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26 ways hotels have changed since Elvis checked out of Heartbreak Hotel

We were all reminded on August 16 that it has been 40 years since we lost the King of Rock ‘n’ Roll, an anniversary which we honored here at the George Lagos with specially created bourbon cocktails and a live performance of some of his best songs from our Elvis-loving house band.

 

Many of my hotelier colleagues born in the ’50s or ’60s will remember only too well where they were working or what they were doing on the day that Elvis left us, a sad and memorable date which inspired me to write this post, and to think about everything in our business that has changed since the fateful day in 1977 that gave us all the blues. 

On that bright and sunny summer’s day I was working in the kitchens of a hotel in the beautiful English seaside town of Hayling Island and preparing to set off on my first adventure in Africa.

At that time:

  • A pint of English beer in our hotel bar cost 40 pence (US$1).
  • A standard room in our hotel was priced at 10 pounds a night, with English breakfast.
  • The set menu lunch in our bar was 99 pence, with prawn cocktail, chicken Kiev and peach Melba the most popular items.
  • There were no credit cards in use – everyone paid cash or by check.
  • We had no cable or satellite TV in the hotel, only three channels, BBC 1, BBC 2 or ITV.
  • No-smoking rooms or areas did not exist in the hotel – everyone smoked cigarettes, pipes and cigars, even in the cafeteria and kitchen!
  • There was no gym, pool or spa. If guests needed to exercise or swim, we pointed to the road and to the sea outside the hotel’s doors.
  • The reservations team used a Telex machine.
  • The reception staff used racks for all in-house bill tabs, which is where the expression “rack rate” comes from, I presume.
  • All guests signed a large, leather-bound hotel register.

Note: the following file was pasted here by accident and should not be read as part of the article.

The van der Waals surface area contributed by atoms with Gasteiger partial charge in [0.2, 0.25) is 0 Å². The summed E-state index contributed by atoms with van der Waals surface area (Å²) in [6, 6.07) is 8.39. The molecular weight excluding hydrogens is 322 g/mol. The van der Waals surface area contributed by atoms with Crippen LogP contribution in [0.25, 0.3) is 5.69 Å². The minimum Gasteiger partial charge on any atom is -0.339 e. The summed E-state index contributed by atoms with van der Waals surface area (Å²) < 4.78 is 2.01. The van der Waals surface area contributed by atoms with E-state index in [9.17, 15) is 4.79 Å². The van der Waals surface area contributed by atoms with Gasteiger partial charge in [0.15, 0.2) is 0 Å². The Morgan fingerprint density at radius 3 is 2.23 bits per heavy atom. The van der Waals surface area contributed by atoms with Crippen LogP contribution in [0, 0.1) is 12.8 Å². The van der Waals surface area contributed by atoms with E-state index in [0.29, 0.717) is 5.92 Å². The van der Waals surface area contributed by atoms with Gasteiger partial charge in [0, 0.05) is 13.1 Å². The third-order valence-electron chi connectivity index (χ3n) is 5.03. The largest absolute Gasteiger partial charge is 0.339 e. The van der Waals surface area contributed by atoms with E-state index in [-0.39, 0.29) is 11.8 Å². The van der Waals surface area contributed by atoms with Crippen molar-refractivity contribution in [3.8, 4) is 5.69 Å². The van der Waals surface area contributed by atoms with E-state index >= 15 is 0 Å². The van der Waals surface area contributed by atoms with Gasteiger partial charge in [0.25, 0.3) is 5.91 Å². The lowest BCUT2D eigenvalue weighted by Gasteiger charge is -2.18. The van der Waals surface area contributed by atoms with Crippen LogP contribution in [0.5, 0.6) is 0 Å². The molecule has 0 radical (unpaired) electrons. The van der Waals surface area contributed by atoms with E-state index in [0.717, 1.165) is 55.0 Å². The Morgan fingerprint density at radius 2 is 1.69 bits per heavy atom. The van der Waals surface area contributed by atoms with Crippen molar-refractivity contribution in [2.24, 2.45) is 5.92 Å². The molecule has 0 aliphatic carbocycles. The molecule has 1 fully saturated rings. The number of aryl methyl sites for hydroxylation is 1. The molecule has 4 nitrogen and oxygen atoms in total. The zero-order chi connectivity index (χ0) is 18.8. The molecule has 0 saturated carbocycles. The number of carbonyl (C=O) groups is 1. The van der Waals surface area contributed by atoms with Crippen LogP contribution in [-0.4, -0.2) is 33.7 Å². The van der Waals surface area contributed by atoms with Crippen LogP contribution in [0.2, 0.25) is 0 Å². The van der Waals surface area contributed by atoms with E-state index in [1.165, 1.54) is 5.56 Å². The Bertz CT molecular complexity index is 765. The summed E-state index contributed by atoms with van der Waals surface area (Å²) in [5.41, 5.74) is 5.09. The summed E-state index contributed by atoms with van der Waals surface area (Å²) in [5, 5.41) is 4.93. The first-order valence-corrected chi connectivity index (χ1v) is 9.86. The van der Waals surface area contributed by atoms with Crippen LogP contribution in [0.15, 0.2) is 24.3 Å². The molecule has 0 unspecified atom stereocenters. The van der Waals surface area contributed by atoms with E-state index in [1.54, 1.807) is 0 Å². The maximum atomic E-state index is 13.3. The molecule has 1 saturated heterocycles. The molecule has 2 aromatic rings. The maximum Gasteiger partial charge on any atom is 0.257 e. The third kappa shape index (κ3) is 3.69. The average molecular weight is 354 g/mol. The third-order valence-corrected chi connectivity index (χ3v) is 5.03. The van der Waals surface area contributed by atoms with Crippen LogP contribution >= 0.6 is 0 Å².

• Conference delegates used overhead projectors and chalkboards.
  • Guests were given metal keys with large metal tabs so they would not be forgotten about in trouser pockets.
  • We had no sprinklers or fire alarms, and no fire drills.
  • We placed books of matches in every room, even if there were children present.
  • There were no telephones in the rooms and no room service.
  • The hotel had no air conditioning, so it became a little stuffy during the occasional warm English summer.
  • The accounts team used hand-cranked IBM calculators.
  • Every cold item on the buffets was covered in sticky aspic jelly, which tasted revolting.
  • We often served mock turtle soup and asparagus from cans.
  • We received long memos and attended even longer daily and weekly staff meetings.
  • We received our weekly wages in brown envelopes, which were often lost after more than a few 40 pence pints of beer on a Friday evening.
  • We marvelled at a new import from America called a “club sandwich.”
  • We had a coin-operated jukebox filled with Elvis records in the smoke-filled bar.
  • The carpets in the hotel rooms reeked of smoke.
  • The beds were covered with candlewicks, which were rarely cleaned. 
  • Only certain types of rooms had televisions and private bathrooms.

Do you remember where you were when you heard the news about Elvis, and can you tell us what has changed in your hotels over the past 40 years since Elvis “left the building”?

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